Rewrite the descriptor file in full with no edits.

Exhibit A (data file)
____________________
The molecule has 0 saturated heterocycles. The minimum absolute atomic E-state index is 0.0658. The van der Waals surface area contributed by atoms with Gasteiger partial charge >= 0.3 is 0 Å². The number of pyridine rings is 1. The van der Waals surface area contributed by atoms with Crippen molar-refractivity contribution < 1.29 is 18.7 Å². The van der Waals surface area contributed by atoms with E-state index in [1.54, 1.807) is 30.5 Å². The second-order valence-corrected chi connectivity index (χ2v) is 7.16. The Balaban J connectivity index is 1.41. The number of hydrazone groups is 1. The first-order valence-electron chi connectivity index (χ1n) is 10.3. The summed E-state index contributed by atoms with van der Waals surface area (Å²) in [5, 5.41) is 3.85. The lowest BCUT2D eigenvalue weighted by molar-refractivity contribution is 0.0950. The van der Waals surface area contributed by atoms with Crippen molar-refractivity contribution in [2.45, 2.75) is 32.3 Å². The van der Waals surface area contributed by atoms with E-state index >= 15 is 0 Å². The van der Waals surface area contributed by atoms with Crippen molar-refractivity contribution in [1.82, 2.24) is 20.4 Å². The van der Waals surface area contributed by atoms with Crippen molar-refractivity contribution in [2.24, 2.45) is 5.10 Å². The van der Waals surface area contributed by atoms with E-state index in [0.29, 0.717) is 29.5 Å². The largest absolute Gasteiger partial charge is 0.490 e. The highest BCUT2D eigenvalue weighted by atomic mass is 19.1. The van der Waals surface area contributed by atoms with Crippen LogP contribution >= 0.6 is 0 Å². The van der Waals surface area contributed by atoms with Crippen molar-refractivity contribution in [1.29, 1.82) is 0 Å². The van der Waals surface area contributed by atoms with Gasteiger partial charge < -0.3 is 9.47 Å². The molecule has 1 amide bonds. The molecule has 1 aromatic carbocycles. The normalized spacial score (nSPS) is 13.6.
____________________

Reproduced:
The molecule has 0 saturated heterocycles. The minimum absolute atomic E-state index is 0.0658. The van der Waals surface area contributed by atoms with Gasteiger partial charge >= 0.3 is 0 Å². The number of pyridine rings is 1. The van der Waals surface area contributed by atoms with Crippen molar-refractivity contribution < 1.29 is 18.7 Å². The van der Waals surface area contributed by atoms with E-state index in [1.54, 1.807) is 30.5 Å². The second-order valence-corrected chi connectivity index (χ2v) is 7.16. The Balaban J connectivity index is 1.41. The number of hydrazone groups is 1. The first-order valence-electron chi connectivity index (χ1n) is 10.3. The summed E-state index contributed by atoms with van der Waals surface area (Å²) in [5, 5.41) is 3.85. The lowest BCUT2D eigenvalue weighted by molar-refractivity contribution is 0.0950. The van der Waals surface area contributed by atoms with Crippen molar-refractivity contribution in [2.45, 2.75) is 32.3 Å². The van der Waals surface area contributed by atoms with E-state index >= 15 is 0 Å². The van der Waals surface area contributed by atoms with Crippen molar-refractivity contribution in [1.82, 2.24) is 20.4 Å². The van der Waals surface area contributed by atoms with Crippen molar-refractivity contribution in [2.24, 2.45) is 5.10 Å². The van der Waals surface area contributed by atoms with E-state index in [0.29, 0.717) is 29.5 Å². The largest absolute Gasteiger partial charge is 0.490 e. The highest BCUT2D eigenvalue weighted by atomic mass is 19.1. The van der Waals surface area contributed by atoms with Crippen LogP contribution >= 0.6 is 0 Å². The van der Waals surface area contributed by atoms with Crippen molar-refractivity contribution in [1.29, 1.82) is 0 Å². The van der Waals surface area contributed by atoms with Gasteiger partial charge < -0.3 is 9.47 Å². The molecule has 1 amide bonds. The molecule has 1 aromatic carbocycles. The normalized spacial score (nSPS) is 13.6.